Several(!) emails with OCLC went back and forth, over the summer. I had to keep explaining the problem, which I guess makes sense–they have different people answer tickets, right? Anyway, from what I gather, it seems like maybe they don’t reload as often as was originally suggested. But it’s been put on some kind of priority list, and so it should happen any time now. When it does, I will be ever so delighted and will brag all over social media, and things will be great!

In the meantime…

Since Foursquare and a few other services still have the wrong data for us, I started trying to hunt for other IP-to-location database companies. Foursquare, it turns out, also uses MaxMind and hasn’t reloaded in a while. (They were SUPER nice via email, by the way, and seemed apologetic about not having reloaded that data. It’s a really uncommon use of their site that causes the problem to come up, so I hope I didn’t alarm them.) Google is apparently a MaxMind customer, although I haven’t confirmed that with them in any official way–they just suddenly started getting our location right, in the spring or early summer. also suddenly started getting it right. (which will tell you all kinds of scary/interesting things about your browser) does not have it right. I guess maybe they’ll be the next company I ask. If they also use MaxMind, I may back off of this quest, beyond continuing to email OCLC about refreshing their data every three months or so, so that I eventually get to have my brag-fest. At this point, it looks as though this project will have taken over a year to complete!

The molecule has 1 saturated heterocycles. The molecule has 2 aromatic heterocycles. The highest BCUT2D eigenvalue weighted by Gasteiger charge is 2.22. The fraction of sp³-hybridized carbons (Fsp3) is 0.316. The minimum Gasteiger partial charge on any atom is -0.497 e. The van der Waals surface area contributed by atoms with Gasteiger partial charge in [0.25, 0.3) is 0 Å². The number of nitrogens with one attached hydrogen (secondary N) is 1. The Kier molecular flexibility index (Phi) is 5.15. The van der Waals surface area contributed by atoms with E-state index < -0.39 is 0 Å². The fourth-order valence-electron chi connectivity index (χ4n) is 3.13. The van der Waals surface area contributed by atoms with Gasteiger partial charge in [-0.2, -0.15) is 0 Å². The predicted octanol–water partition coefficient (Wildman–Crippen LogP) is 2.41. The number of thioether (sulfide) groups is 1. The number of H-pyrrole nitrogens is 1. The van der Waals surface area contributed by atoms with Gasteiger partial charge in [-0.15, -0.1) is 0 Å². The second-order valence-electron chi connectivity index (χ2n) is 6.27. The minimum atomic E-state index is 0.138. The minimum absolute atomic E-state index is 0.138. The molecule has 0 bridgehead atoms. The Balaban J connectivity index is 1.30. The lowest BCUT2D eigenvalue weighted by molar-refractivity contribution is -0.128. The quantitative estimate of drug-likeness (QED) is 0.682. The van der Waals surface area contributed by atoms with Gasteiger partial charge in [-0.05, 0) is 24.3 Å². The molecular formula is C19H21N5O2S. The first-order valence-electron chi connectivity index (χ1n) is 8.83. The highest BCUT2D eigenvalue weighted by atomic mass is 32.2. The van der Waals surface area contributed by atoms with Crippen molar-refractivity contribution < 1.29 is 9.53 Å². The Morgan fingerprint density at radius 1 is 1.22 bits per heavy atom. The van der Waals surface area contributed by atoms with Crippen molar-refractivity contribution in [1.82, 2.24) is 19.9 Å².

Published inalaskageekerylibrarianshiptechnology

Be First to Comment

Leave a Reply

Your email address will not be published. Required fields are marked *